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A now-infamous cult brought one couple together but when they became aware of its inner secret society based on sexual slavery, their relationship was put to the test.
Mark Vicente and Bonnie Piesse were both members of NXIVM, a multi-level marketing company ostensibly offering self-help techniques, until Piesse realized there was a sinister inner sex cult at the heart of the group. The organization’s leader Keith Raniere, who was portrayed as a God-like genius, was coercing a subset of his followers into becoming sex slaves. Those indoctrinated into the group’s secret society were branded with Raniere's initials and forced to give up collateral – often in the form of lewd pictures or humiliating letters addressed to their families – to ensure their silence as they served their depraved master. Over the past few years, the group and its disturbing secrets have been thrust into the public spotlight in the form of a criminal trial, which ultimately saw Raniere convicted last year of racketeering, sex trafficking, and other charges.
As HBO’s new nine-part series “The Vow” reveals, there were several whistleblowers within the group who brought the dark details of its secret society into the light. Vicente and Piesse were a part of that whistleblower group.
Warning: Spoilers ahead.
Mark Vicente, a South African-born filmmaker, was approached by NXIVM co-founder Nancy Salzman after she noticed his work on the 2004 film “What the #$*! Do We (K)now!?" He was skeptical of the self-help aesthetic at first, but soon got sucked into the group's promises of self-fulfillment and success. Soon, he was paying for self-help courses and rising through the organization's ranks. Not only did he become a high-ranking member, but he filmed nearly everything. His footage is a big part of “The Vow.”
Vicente met Australian singer and “Star Wars: Episode II - Attack of the Clones” actress Bonnie Piesse around 2007. A few years later, he asked her out for tea and they began dating. When she told him in 2010 that she was giving up on her singing career, Vicente told her to hold off on quitting and introduced her to NXIVM. Piesse took a five-day course with the group and fell in love with its methodology. Vicente and Piesse soon moved to upstate New York, where they both became entwined with some of the group’s highest ranking members, including Allison Mack, an actress who starred in the CW series “Smallville.” Mack pleaded guilty earlier last year to racketeering charges and admitted she manipulated women into becoming sex slaves for Raniere. She still awaits sentencing and faces decades behind bars.
When the couple got married, Raniere actually wrote their vows, though as Vicente points out in the docuseries, he feels as though they lost some of their newlywed bliss by being a part of the group. The fractures in their marriage would only deepen. Soon after they were wed, Piesse’s intuition told her that something sinister was going on. She noticed that her peers seemed abnormally obsessed with their weight and she felt overworked. She also felt like many of the women around Raniere were beginning to look "zombie-like," according to the docuseries. When she told Raniere that she feared his organization was built on guilt and coercion he told her she was being weak. Even Vicente, who adored Raniere, told her she may be imagining things.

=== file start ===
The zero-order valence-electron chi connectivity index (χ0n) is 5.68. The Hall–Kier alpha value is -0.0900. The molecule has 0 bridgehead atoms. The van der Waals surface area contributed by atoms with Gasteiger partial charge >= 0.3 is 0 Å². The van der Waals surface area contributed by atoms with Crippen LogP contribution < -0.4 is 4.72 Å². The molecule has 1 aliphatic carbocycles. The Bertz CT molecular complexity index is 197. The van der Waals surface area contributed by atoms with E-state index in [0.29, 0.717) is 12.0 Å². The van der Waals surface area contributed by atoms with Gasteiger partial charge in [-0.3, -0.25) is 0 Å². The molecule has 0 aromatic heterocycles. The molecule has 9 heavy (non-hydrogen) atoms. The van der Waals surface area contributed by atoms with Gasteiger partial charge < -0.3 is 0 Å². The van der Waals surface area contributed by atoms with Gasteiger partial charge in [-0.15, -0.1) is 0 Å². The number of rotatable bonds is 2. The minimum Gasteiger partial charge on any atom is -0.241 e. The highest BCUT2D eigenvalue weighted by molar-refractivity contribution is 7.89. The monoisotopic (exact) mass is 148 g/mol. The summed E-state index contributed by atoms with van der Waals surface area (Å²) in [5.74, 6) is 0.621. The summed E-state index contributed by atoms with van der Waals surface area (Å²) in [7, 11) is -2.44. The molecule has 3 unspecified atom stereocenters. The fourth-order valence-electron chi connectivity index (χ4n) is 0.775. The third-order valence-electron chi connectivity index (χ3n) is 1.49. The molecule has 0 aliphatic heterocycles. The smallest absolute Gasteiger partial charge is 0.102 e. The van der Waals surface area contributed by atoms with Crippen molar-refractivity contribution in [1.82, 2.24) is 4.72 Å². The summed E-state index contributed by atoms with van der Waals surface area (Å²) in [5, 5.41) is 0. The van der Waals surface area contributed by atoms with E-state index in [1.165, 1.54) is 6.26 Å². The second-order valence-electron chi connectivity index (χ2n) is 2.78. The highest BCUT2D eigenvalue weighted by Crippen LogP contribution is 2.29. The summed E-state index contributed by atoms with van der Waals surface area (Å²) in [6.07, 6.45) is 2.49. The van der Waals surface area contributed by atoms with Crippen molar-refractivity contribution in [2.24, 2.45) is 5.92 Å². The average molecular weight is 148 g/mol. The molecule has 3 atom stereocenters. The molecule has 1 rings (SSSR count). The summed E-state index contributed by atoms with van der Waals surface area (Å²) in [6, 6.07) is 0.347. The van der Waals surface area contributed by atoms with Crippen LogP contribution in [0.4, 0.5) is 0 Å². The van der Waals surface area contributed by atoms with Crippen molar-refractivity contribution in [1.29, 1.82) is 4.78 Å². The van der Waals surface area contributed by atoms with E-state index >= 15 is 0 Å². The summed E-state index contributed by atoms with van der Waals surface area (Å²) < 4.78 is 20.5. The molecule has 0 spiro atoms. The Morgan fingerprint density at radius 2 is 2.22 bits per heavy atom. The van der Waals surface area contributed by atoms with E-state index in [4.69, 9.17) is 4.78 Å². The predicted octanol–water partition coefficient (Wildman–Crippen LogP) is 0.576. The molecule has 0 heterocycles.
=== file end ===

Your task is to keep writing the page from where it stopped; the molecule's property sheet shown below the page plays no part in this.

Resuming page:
“The Vow” shows how the controversy put stress on their marriage. She left the organization in early 2017, and for a while, she and Vicente were living separate lives. However, Vicente soon realized his wife was onto something. While still apart of the group, he approached Raniere about his wife's concerns and her ostracization, as well as rumors he'd heard that there was a secret society within the group. He found Raniere evasive and his faith in the group and its leader was soon shattered. The couple, along with other former members, then blew the whistle on NXIVM's illegal activity with a 2017 New York Times exposé.
Where are they now?
Vicente testified against Raniere during the cult leaders's racketeering and sex trafficking trial last year, the Albany Times Union reported at the time.
“It's a fraud. It's a lie," Vicente testified in a Brooklyn court, as he choked back years. "It's this well-intended veneer that covers horrible, incredible evil."
He is continuing to make films, according to his website. His most recent project is entitled “Coercion: The Invisible Weapon.” He's also working on a memoir called “MENTOR: My journey with a Spiritual Psychopath.”
Vicente and Piesse are still married and together. They are currently in Portugal, according to their Instagram pages.
“The last few years have been a s--- show to say the least… betrayal, heartbreak, horror, upheaval of everything I’ve known… but tonight I found myself standing in the rain in Portugal, with so many beautiful new friends and souls in my life, knowing who I am more than ever before, and feeling like goodness really does prevail,” Vicente posted over the weekend, along with a photo of Piesse.
Piesse has started a company called Soul+Sky, which provides tarot services. She calls herself a second-generation tarot reader who's “had a number of openings and awakenings that have profoundly changed my life and deepened my intuitive connection.”
She released a folk EP, entitled “Found,” last year. She is still acting and had a role in a short film called "Remembering Love Eterne" last year. She made an appearance on the television series "The Grindhouse Radio" last year, according to her IMDB.
Vicente and Piesse haven't immediately responded to Oxygen.com's requests for an interview.
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